Subscribe: Posts | Comments

One Writer’s Garden: Eudora Welty’s Home Place seems just the right book for those of us who love flowers and who are contented with the simple garden made beautiful by that love. This book, compiled by garden designer Susan Haltom and landscape historian Jane Roy Brown, with beautiful pictures by noted photographer Langdon Clay, is more than just about gardening.

Tucked within its pages is the story of the unique bond between one of the world’s greatest writers, Miss Eudora, we call her in the South, and her mother Chestina Andrews Welty. The garden, begun in the 1920s, spans the years slightly beyond World War II, when Chestina’s health and Welty’s increasing fame as a writer, took most of their leisure time and the garden fell into disrepair. Lucky for all of us, Miss Eudora gave her home to the state in the 1980s, to be administered by the Mississippi Department of Archives and History.

The story of the refurbishing of this garden is inspirational and will have you digging in the earth whether you are inclined to or not. Lots of information, such as the introduction to fence movement in 1920s; the placing of vases in the new cars for refreshing interiors; the beginning of the garden club movement; as well as the plant list for each phase of the Welty garden will mesmerize even the most indifferent of gardeners. Book club discussion questions are also included, as well as notes on each chapter in this lovely book, plus an extensive bibliography.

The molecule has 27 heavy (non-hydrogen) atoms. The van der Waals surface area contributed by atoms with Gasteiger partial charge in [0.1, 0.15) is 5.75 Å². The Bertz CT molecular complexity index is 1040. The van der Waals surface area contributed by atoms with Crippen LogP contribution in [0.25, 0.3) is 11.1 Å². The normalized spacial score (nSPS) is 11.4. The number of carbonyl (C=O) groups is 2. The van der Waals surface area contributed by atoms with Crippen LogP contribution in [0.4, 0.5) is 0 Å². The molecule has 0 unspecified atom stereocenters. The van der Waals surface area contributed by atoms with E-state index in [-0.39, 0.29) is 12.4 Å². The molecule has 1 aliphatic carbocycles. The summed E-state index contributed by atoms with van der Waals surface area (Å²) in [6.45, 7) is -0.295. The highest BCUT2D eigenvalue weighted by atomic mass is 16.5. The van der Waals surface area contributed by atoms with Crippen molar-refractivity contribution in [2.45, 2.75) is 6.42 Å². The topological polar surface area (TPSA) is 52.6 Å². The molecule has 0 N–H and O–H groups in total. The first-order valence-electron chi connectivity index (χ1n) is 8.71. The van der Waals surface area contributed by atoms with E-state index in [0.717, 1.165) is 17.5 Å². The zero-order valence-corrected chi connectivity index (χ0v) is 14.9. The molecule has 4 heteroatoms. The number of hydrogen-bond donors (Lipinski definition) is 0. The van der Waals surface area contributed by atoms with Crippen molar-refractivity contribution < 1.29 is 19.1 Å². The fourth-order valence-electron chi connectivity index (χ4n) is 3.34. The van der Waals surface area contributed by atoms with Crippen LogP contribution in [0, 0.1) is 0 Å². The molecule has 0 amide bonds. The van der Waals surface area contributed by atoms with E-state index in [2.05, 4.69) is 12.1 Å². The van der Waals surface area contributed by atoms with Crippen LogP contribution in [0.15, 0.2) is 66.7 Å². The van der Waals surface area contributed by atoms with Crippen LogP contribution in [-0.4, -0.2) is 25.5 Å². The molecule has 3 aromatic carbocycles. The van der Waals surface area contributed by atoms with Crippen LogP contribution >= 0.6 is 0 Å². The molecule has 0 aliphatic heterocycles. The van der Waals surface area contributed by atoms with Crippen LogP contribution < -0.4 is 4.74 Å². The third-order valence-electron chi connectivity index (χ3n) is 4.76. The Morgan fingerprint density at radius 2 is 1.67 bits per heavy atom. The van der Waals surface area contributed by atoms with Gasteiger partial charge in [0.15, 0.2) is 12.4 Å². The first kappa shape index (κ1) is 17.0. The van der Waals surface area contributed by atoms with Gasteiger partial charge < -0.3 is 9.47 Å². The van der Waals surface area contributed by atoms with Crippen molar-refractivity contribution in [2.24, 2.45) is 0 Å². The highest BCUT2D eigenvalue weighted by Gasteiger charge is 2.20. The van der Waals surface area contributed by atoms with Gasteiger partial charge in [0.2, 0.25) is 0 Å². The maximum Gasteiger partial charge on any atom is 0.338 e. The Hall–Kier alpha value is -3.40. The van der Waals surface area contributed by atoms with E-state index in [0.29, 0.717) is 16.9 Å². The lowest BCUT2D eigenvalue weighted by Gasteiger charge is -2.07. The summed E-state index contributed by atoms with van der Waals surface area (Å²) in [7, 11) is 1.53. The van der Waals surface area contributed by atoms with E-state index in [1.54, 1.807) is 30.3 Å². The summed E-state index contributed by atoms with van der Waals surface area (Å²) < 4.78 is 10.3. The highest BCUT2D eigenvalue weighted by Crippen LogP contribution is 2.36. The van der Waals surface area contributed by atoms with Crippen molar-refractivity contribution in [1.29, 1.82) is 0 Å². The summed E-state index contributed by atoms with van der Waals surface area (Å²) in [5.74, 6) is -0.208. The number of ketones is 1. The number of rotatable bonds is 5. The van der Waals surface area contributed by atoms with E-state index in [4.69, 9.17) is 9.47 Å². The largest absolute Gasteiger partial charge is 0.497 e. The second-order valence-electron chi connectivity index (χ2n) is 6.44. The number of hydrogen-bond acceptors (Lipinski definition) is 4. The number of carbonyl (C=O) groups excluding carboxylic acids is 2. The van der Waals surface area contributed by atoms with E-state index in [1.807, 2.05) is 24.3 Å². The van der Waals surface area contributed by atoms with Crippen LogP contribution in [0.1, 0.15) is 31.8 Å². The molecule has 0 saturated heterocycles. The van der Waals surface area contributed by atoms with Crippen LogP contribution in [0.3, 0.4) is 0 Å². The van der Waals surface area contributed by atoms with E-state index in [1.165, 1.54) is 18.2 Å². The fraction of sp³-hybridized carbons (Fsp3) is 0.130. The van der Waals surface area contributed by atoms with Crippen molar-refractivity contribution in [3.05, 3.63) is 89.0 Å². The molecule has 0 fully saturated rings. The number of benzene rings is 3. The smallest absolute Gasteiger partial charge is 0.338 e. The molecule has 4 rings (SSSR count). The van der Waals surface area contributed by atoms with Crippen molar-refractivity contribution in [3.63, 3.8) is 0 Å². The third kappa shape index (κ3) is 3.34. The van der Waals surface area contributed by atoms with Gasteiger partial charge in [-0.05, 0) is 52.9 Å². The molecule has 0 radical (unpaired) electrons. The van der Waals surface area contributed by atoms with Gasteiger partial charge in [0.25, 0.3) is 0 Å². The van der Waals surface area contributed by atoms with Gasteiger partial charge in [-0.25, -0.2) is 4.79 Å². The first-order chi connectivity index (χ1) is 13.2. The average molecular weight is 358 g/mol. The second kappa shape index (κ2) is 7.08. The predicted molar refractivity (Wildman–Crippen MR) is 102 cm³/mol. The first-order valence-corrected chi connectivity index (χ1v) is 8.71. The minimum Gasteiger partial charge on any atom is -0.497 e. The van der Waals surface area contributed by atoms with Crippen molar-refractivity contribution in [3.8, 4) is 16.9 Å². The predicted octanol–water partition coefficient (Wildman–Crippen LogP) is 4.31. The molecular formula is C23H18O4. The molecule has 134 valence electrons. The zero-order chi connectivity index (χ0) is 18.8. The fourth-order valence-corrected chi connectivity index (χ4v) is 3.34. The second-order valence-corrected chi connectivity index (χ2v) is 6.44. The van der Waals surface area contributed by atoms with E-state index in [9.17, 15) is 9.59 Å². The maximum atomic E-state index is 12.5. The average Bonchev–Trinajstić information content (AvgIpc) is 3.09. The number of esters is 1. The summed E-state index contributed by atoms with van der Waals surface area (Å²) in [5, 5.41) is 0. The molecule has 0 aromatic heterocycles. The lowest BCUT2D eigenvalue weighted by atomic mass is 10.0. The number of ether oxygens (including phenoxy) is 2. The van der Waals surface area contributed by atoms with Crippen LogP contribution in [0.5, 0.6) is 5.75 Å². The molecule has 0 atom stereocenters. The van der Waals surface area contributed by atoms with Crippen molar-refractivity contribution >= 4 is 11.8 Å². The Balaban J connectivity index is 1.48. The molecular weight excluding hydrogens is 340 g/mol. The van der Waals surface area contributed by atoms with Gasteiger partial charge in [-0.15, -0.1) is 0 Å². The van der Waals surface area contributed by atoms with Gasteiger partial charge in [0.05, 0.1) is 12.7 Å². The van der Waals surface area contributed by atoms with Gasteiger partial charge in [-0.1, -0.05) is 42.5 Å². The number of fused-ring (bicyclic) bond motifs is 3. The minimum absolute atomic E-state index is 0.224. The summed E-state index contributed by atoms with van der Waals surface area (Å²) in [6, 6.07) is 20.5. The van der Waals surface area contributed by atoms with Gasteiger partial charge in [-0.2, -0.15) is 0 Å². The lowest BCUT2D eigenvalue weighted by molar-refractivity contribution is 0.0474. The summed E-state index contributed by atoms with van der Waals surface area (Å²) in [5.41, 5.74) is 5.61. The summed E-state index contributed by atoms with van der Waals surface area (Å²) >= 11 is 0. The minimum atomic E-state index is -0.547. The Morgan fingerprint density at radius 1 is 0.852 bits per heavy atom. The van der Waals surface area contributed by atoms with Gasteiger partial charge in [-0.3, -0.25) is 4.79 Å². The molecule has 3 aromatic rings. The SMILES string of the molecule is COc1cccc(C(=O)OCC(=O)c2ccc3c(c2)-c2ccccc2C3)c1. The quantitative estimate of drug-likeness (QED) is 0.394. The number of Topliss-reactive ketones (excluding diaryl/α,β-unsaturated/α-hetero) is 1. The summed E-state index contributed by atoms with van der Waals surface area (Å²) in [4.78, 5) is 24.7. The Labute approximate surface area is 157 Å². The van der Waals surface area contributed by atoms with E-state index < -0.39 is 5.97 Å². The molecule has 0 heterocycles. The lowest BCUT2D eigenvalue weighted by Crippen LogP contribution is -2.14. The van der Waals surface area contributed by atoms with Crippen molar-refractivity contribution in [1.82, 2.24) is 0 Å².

A really lovely book, and you will even delight in such admonitions, expressed by one writer of the 1920s, that if “women of this country took more interest and spent more time in their gardens, and less in frivolity, fewer would suffer from nervous prostration, and the necessity for the multitude of sanitariums would be avoided.” Would that which ails the American psyche be so easy to solve.


Reviewed by Polly Marshall

Comments are closed.